Dubai-based ports operator DP World has officially opened its upgraded container terminal at Berbera, the main seaport in the quasi-independent Somali province of Somaliland.
The new Gulf of Aden terminal has a deep draft alongside of 55 feet, a 1,300-foot quay and three ship to shore (STS) gantry cranes, and it is set up to handle the largest container vessels in operation today. It will increase the port’s container handling capacity from current 150,000 TEU per year to 500,000 TEU. The terminal also includes a modern container yard with eight RTGs for stacking.
DP World confirmed that it is investing in a far larger phase two expansion of the port. Work is already under way to expand the quay to 3,300 feet in length, giving Berbera enough space for 10 STS cranes and multiple large boxships.
“This is a proud and historic moment for Somaliland and its people, as the completion of the first phase has made our vision of establishing Berbera with its strategic location into a major trade hub in the region a reality. With the new terminal, along with the second phase of expansion and economic zone along the Berbera corridor, we are now firmly positioned to further develop and grow our economy through increased trade, attracting foreign direct investment and creating jobs,” said Muse Bihi Abdi, President of Somaliland.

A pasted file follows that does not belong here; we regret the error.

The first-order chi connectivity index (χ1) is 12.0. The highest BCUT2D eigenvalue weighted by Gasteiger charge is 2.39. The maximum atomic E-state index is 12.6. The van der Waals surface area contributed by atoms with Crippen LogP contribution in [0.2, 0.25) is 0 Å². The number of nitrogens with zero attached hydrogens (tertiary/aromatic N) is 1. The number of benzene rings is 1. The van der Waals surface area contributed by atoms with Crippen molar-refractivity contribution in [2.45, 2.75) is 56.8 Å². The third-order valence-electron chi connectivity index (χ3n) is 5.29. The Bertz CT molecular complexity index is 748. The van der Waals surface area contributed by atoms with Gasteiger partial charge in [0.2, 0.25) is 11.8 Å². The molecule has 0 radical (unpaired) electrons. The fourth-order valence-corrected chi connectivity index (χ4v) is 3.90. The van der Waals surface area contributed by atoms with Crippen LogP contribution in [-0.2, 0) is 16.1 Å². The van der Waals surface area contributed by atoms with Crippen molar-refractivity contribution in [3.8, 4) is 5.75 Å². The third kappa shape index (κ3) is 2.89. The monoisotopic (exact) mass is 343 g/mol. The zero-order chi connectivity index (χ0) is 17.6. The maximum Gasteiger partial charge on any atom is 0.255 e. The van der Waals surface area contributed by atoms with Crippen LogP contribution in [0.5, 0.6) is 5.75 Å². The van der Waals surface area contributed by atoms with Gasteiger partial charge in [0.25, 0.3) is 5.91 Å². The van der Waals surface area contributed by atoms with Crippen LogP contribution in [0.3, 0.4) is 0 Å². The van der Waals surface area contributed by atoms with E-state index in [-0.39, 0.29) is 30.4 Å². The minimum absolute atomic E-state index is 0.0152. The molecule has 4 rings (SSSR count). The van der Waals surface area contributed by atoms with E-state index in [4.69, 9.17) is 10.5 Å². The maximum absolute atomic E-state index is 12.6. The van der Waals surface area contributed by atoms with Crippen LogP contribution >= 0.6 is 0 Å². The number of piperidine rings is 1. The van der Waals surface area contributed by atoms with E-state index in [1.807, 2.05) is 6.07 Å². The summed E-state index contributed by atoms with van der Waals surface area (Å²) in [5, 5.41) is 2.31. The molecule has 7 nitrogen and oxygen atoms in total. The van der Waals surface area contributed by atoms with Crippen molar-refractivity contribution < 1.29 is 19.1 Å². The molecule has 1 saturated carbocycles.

DP World is also developing a special economic zone adjacent to the port modeled on the Jebel Ali Free Zone in Dubai. It is located along the Berbera Corridor road project, which will connect the port with the Ethiopian border. Ethiopia’s well-developed but landlocked economy is expected to underpin Berbera’s growth in the years ahead, and the Ethiopian government holds a 19 percent stake in the port project.
The new road has support from Dubai’s government economic development fund and the UK Department for International Development (DFID); DP World and its project partners are investing up to $1 billion more in logistics facilities sited along the trade corridor, from dry ports and warehouses to reefer depots. The road should be completed by the end of 2021, and an additional truck bypass highway around the Somaliland capital of Hargeisa should be finished next year.
Berbera will compete head-to-head with the Port of Djibouti’s Doraleh Container Terminal (DCT) for business from the Ethiopian market. Djibouti’s government unilaterally terminated DP World’s long term lease to run DCT in 2018, and though DP World has won a succession of six international arbitral cases in an attempt to recoup its investment, Djibouti has declined to pay.
Doraleh handled about 1.1 million TEU in 2020, an increase of 30 percent over 2019, despite the impact of the global pandemic. It was the highest growth rate recorded at an African port for the year.
PUBLISHED JUN 28, 2021 1:45 PM BY THE MARITIME EXECUTIVE